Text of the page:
Posted by: John Baez on April 7, 2009 8:13 PM | Permalink | Reply to this

Re: Graphical Category Theory Demonstrations

John, that’s really useful. Yours and the other comments are just the kind of discussion I hoped to provoke. The categories you suggest — finite-dimensional vector spaces over the rationals or a finite field — sound feasible, and as I explain below, it shouldn’t be a problem to tie in software for solving systems of linear equations.

As Aaron Denney says below, my current demonstrations aren’t applets. It might be useful if I explain the difference, and also the various programming methods available for writing such demonstrations. Each has its pros and cons.

Firstly, how do my demonstrations work? When you press a button on my input form, your Web browser sends the name of the button to my Web server. It also sends whichever inputs I ask you to type, such as the two sets wanted by the product and coproduct demonstrations.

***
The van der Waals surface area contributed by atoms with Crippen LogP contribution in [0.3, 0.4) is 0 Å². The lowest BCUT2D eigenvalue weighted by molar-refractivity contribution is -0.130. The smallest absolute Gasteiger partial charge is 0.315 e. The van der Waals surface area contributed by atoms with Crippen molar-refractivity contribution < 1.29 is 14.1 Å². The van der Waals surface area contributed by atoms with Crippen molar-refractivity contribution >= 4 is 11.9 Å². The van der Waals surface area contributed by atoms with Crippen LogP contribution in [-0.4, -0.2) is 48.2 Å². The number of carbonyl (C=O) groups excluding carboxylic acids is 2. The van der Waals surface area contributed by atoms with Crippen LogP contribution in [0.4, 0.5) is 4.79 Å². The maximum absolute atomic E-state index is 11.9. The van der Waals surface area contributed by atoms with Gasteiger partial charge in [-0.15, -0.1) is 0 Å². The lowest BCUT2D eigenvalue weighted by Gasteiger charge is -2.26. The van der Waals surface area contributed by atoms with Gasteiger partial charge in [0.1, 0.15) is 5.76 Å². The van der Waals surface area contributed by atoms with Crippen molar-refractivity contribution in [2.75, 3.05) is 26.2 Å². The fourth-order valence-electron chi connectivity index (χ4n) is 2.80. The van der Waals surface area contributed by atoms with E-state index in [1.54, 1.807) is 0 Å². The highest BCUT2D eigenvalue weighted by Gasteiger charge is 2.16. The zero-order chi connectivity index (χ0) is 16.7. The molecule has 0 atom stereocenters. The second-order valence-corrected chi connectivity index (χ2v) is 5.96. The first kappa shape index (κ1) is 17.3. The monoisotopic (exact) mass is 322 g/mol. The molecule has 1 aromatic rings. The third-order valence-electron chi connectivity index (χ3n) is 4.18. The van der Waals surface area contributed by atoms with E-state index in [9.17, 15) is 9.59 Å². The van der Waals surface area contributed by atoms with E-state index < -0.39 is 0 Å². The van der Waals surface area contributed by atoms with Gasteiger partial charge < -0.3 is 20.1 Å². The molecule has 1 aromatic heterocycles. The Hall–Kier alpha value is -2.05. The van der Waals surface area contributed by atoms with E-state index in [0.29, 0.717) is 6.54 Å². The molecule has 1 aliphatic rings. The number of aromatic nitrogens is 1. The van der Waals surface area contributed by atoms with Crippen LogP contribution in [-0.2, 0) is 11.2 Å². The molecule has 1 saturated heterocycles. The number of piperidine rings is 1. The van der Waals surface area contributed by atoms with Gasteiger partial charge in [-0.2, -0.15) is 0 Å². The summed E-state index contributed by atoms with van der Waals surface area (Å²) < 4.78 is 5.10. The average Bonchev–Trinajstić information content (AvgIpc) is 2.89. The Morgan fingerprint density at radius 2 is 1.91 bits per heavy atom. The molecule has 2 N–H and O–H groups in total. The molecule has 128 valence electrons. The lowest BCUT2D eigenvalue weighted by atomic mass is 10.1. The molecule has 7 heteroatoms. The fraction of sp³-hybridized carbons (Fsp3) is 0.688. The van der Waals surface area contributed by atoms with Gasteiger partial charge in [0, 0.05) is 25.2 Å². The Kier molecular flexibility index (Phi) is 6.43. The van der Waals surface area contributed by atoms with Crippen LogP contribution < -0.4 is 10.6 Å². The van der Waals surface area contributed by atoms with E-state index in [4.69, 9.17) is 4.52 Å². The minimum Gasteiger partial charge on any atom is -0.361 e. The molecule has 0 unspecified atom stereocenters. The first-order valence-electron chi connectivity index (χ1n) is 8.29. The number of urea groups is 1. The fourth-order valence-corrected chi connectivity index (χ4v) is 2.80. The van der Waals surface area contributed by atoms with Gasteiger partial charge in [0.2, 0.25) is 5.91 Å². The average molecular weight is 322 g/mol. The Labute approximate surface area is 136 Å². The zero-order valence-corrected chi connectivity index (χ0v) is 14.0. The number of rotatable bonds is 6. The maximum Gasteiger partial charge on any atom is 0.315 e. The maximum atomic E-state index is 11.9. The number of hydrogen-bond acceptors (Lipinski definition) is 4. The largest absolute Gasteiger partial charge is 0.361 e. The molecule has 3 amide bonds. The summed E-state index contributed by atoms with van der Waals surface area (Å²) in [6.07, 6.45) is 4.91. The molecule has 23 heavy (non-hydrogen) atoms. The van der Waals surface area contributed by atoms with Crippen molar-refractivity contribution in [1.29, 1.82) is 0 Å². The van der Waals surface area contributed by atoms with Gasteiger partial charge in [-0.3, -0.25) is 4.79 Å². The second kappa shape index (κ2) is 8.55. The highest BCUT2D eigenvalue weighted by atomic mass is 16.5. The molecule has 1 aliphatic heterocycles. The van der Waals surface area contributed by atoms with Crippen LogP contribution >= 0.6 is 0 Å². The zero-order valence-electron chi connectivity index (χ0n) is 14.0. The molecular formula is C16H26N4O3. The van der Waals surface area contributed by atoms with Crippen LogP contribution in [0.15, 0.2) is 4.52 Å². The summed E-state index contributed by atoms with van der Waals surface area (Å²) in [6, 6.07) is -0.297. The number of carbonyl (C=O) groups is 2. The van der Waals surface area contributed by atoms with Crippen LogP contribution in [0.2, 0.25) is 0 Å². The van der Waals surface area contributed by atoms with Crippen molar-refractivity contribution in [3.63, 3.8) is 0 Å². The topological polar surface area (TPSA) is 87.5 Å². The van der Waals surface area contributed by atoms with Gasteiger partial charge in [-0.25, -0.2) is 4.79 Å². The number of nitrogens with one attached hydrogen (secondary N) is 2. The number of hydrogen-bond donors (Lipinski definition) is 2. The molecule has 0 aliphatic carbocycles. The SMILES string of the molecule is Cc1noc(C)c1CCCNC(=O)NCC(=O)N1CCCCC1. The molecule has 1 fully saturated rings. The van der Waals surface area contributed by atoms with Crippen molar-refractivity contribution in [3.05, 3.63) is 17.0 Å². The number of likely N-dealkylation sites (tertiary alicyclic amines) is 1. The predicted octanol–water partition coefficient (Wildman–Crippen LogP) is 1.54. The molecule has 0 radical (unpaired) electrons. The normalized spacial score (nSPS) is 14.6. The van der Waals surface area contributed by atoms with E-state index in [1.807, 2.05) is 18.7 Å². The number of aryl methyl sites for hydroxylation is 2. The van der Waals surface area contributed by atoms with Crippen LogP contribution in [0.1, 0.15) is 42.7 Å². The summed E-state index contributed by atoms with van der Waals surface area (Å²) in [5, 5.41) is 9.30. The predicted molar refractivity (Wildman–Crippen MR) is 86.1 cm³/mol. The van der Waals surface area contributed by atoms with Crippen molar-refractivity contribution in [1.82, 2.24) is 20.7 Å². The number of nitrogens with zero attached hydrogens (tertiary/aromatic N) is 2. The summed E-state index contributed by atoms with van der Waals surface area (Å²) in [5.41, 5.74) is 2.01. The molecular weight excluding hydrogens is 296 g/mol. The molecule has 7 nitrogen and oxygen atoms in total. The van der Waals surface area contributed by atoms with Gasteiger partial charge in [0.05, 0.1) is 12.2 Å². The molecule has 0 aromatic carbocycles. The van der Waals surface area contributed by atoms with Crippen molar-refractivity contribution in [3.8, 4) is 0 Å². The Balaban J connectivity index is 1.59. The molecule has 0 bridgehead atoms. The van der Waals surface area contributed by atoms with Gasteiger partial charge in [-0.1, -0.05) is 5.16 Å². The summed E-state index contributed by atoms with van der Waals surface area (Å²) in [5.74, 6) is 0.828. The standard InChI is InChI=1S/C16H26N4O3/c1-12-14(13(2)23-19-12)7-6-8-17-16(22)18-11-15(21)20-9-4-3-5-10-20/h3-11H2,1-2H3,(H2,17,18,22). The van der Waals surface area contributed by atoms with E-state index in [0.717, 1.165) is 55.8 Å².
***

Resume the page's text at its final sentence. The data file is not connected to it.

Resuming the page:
When my Web server gets this data, it runs a little program — a “script” — that I wrote in a language called PHP. The script finds the Prolog program I wrote to do my calculations, and runs it. More precisely, it runs one of the predicates in it, such as the one that makes and explains a product cone.

That predicate does the following. It makes a data structure holding the product cone. It adds other categorical stuff lying around the environs, such as a second product and the isomorphism between it and the first. It converts the product cone to input for GraphViz, then runs GraphViz to generate a categorical diagram image file. And finally, it spits out a load of HTML into a text file. That HTML is my results page, containing: my explanatory text; listings of the objects and arrows; and a link to the diagram. The Prolog program then halts, and the script tells my Web server to send, to your browser, a version of my demonstration page similar to the one whose button you pressed, but with a link near the top pointing to the results page.